Well, I got the fasciae off the legs by taking a seam ripper and VERY gently opening the seam of each from the heel up to about a three-quarters of an inch up the seam (i.e. to just above the ankle). I was then able to slip these off over the IGNITE figure's feet. Therefore I then "tacked" these open seams with clean white thread, leaving the seam open. Not sure that these wouldn't soon fray, I decided I would also reinforced them by using BOTH "Fray Stopper" and Fabric-Tac glue. I think these are pretty secure now!!!! :lol:


I have to say, as now installed on a DML Neo-Adam body, the "splayed-open" look @ each heel actually makes them look more credible (to me anyway). Osprey's drawings of them by Illustrator Angus McBride in Gladiators, 100 BC-AD 200 (Warrior #39) show no hint of how the fasciae were held on. In the text OTOtH (pg. 24), the author, Stephen Wisdom, says that these were tied on with leather thongs. The illustrations by McBride of the manica do show this. Both IGNITE's manica and fasciae lack these ties. @ some point I intend to add a "refinement" to mine and add some "ties" to give the impression of how they are held on.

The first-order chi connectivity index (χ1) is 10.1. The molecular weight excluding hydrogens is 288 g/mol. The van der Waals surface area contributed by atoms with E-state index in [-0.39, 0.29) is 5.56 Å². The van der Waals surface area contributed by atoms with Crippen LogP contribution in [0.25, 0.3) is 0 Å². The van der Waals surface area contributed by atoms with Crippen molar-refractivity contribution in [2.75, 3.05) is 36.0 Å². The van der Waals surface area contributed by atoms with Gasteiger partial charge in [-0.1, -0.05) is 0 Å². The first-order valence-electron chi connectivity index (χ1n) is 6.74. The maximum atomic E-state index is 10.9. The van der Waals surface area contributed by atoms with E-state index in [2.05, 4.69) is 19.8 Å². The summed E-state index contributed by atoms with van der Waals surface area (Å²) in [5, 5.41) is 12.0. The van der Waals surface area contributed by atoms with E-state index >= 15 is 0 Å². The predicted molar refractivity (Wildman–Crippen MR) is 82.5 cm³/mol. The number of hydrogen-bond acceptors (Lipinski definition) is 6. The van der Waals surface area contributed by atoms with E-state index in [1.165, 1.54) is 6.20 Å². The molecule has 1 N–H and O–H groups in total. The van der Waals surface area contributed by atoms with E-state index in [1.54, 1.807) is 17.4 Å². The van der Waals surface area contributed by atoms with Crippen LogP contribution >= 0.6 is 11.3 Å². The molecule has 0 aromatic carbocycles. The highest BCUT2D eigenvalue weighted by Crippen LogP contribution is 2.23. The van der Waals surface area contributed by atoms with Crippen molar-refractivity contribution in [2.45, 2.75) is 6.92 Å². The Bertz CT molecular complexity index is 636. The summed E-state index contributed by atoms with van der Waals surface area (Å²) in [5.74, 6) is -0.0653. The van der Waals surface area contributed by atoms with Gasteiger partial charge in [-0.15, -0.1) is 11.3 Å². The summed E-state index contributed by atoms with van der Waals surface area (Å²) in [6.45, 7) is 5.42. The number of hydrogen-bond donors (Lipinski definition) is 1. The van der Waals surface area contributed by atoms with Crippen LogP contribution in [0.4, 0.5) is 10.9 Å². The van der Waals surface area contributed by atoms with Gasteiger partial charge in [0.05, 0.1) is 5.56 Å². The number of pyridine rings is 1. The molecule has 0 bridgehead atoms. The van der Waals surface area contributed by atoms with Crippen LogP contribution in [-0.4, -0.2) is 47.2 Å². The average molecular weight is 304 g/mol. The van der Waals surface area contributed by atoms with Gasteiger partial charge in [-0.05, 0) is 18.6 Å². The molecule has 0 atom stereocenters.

Ocrea, or greaves, could also be worn by gladiators over the fasciae. However, it appears from extant art that these were not worn by the Retiarius. The teaser photo we have for the "Myrmillo" shows him with both ocrea and fasciae, and that will be fine if he in fact shows up that way.

The manica also presents a problem, not because it was all that hard to get off the arm, but because as noted with the distinctive galerus, unless the man were left-handed, it is on the wrong arm!! The problem here is that the straps worn to hold it in place will not work if one simply shifts the defense to the other arm. I had to cut it loose from the straps --- VERY carefully so as not to ruin the defense or the straps. I then disassembled the straps completely and reassembled them in "mirror image" form, that is, opposite to that as the whole assembly came out of the box. To make the manica easier to get on/off I also sewed a small black snap to the inside of it (the defense) and to the back strap. This allows me to snap the strap tight, and keeps it well hidden inside the manica behind the arm.


So, here is my reinterpretation of IGNITE's figure compared to an Osprey image. He's shown with the proper placement of all the equipment, and with a scale subligaculum I sewed up some time ago now using the instructions found in Wisdom's text in Gladiators, 100 BC-AD 200 of how it was created from a single piece of triangular cloth. Admittedly I made a few "nips & tucks" to make it "hang" on the body better (more esthetically), but it is much closer to a scale piece than the "skirt" of IGNITE.